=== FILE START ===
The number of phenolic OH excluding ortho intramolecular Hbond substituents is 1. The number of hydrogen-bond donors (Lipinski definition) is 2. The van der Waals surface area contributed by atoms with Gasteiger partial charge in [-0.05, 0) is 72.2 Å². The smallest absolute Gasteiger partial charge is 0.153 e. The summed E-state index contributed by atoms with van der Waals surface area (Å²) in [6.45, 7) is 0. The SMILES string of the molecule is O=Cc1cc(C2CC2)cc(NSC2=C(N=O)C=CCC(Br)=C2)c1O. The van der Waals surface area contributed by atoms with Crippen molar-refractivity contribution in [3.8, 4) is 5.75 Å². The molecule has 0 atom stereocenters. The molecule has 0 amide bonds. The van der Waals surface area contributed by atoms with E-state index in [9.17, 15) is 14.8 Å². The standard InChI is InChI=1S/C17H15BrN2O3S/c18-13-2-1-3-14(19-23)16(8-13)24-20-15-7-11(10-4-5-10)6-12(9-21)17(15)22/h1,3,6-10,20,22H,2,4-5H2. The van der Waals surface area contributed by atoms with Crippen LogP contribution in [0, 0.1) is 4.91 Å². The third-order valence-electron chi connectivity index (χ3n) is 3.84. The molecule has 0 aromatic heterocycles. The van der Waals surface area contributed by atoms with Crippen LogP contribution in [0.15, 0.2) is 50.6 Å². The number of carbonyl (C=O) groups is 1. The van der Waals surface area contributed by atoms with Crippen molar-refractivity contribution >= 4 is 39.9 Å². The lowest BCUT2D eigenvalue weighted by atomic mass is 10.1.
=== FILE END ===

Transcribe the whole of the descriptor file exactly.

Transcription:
The number of phenolic OH excluding ortho intramolecular Hbond substituents is 1. The number of hydrogen-bond donors (Lipinski definition) is 2. The van der Waals surface area contributed by atoms with Gasteiger partial charge in [-0.05, 0) is 72.2 Å². The smallest absolute Gasteiger partial charge is 0.153 e. The summed E-state index contributed by atoms with van der Waals surface area (Å²) in [6.45, 7) is 0. The SMILES string of the molecule is O=Cc1cc(C2CC2)cc(NSC2=C(N=O)C=CCC(Br)=C2)c1O. The van der Waals surface area contributed by atoms with Crippen molar-refractivity contribution in [3.8, 4) is 5.75 Å². The molecule has 0 atom stereocenters. The molecule has 0 amide bonds. The van der Waals surface area contributed by atoms with E-state index in [9.17, 15) is 14.8 Å². The standard InChI is InChI=1S/C17H15BrN2O3S/c18-13-2-1-3-14(19-23)16(8-13)24-20-15-7-11(10-4-5-10)6-12(9-21)17(15)22/h1,3,6-10,20,22H,2,4-5H2. The van der Waals surface area contributed by atoms with Crippen LogP contribution in [0, 0.1) is 4.91 Å². The third-order valence-electron chi connectivity index (χ3n) is 3.84. The molecule has 0 aromatic heterocycles. The van der Waals surface area contributed by atoms with Crippen LogP contribution in [0.15, 0.2) is 50.6 Å². The number of carbonyl (C=O) groups is 1. The van der Waals surface area contributed by atoms with Crippen molar-refractivity contribution >= 4 is 39.9 Å². The lowest BCUT2D eigenvalue weighted by atomic mass is 10.1.